In the TV news segment you did for the BBC, Anders Ramsey said he had lower expectations of women as coders, and his first thought would be that women wouldn’t be as knowledgeable as men when it comes to coding. This must be frustrating; have you ever directly encountered this kind of sexism and bias in your working life?
Yes, it is frustrating! And yes, I have encountered it.
That said, I think there is a difference between being a woman in tech and a woman who techs.
What I mean by that is that there is a lot of institutional and cultural sexism around women in technology, and the problems are REAL. I have had many a friend who has experienced harassment and intimidation from investors, co-workers, and bosses.
It’s depressing, I know!
But, it’s critical that we don’t conflate coding with sexism or technology with sexism.
When we speak about sexism in tech, what we are talking about is sexism that has occurred within specific companies working in a specific sector.
But coding and tech skills are applicable across so many disciplines and so many industries, and there are so many incredibly amazing ways to apply your technical skills without having to ever work in a hostile environment.
What do you think needs to be done to change the way women are perceived within the industry?
We need more women in the industry and we need more institutional change within tech companies to create a better environment for all workers.
Dear Kate received a lot of criticism for featuring female coders (including yourself) within its recent ad campaign. There are those that believe it undermines the authority women are trying to command in a male dominated industry. What are your thoughts?
I love the empowering message that Dear Kate’s is communicating as a brand, and I am proud to support fellow female entrepreneurs. It’s an excellent example of a BRILLIANT female scientist using her skills to innovate in the consumer fashion space. I think Julie Sygiel is a rock star.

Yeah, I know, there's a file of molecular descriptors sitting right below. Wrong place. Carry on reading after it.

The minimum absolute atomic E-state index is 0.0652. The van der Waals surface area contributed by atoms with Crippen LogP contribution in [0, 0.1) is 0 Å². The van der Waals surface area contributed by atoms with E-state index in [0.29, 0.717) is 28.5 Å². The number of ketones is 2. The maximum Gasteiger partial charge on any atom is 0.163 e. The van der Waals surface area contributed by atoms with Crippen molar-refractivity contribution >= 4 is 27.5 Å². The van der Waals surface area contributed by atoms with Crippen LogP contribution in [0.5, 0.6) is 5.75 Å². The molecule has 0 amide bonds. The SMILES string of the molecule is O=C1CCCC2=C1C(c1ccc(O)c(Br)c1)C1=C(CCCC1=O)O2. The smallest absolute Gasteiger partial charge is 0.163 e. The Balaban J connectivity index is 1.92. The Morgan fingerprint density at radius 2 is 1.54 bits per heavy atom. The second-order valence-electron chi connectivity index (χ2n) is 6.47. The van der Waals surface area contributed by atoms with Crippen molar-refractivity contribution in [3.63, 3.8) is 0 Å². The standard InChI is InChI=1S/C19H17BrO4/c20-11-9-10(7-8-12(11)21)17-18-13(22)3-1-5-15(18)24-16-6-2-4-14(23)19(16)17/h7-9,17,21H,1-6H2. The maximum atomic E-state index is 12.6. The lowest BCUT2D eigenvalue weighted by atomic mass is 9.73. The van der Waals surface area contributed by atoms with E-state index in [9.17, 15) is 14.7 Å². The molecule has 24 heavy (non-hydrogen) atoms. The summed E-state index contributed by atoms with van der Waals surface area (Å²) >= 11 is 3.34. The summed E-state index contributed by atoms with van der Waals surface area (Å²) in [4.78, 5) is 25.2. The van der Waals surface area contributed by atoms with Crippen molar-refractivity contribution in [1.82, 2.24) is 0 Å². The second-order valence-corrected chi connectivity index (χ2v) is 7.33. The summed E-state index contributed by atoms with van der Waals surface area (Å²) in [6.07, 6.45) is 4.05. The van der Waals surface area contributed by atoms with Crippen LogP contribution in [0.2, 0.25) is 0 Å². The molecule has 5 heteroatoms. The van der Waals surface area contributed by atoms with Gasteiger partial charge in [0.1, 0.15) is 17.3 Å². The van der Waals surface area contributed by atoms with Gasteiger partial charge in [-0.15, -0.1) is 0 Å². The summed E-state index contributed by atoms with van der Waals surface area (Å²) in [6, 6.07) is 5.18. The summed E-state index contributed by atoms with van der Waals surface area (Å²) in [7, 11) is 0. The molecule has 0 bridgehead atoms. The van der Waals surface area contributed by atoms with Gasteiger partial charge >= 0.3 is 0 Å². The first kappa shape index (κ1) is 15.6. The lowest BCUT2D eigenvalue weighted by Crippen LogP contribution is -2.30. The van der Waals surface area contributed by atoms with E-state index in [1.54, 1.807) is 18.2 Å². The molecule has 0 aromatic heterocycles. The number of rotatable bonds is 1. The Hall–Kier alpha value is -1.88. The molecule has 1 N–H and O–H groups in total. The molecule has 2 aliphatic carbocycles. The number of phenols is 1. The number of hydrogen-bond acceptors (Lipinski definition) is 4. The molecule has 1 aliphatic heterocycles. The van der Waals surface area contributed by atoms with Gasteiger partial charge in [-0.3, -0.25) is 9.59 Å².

As far as regretting being involved in their recent ad campaign, it was a campaign for an underwear company! You have to show the underwear. Plus, last I checked, even tech ladies have to wear underwear (and can look super fly doing it). And as an added benefit, Skillcrush received some fantastic press in big name outlets and that translated into email signups and sales! Which means more women coding.
There are fewer female coders than there are men; could this be down to the misconception that women have about the industry being very technical and robot like when in fact it’s an extremely creative industry?
Industry stereotypes definitely are a hindrance to women getting involved in tech. And you’re absolutely right, it is such a creative industry! You can build, and design, and create things that you imagine. It’s incredible!
I also think that learning to code seems hard and boring. I’m so hell-bent on changing that perception so women can realize that it can be fun, exciting, empowering, and most importantly, career-transforming!
What do you think is the secret to your success?
That I don’t give up! And I course correct quickly.
I strongly believe that there is no such thing as failure, there is only giving up. Far too many companies “fail” because the founders run out of gas and decide to do something different.
Dust yourself off and remember: every day is a new opportunity to get back in the game and do it better than yesterday!
You have been invited to the White House, and Chelsea Clinton tweeted out in support of Skillcrush; that must be surreal; how has success changed you?
Ha! This question cracks me up.
Here’s the thing, when you tell your story it’s always the highlight reel (White House, Chelsea Clinton). Maybe if those were everyday occurrences it might change me but for now, everyday is spent working my butt off to build Skillcrush into the best, most healthy company it can be. So, no, I don’t think the “success” has changed me. Except to boost my own confidence that Skillcrush is a viable company and it’s meeting a real need in the marketplace.
What’s next for Skillcrush?
More classes, more Career Blueprints, more students! You’ll hopefully start seeing us everywhere. And maybe you’ll sign up to take a class and change your career, too. Right?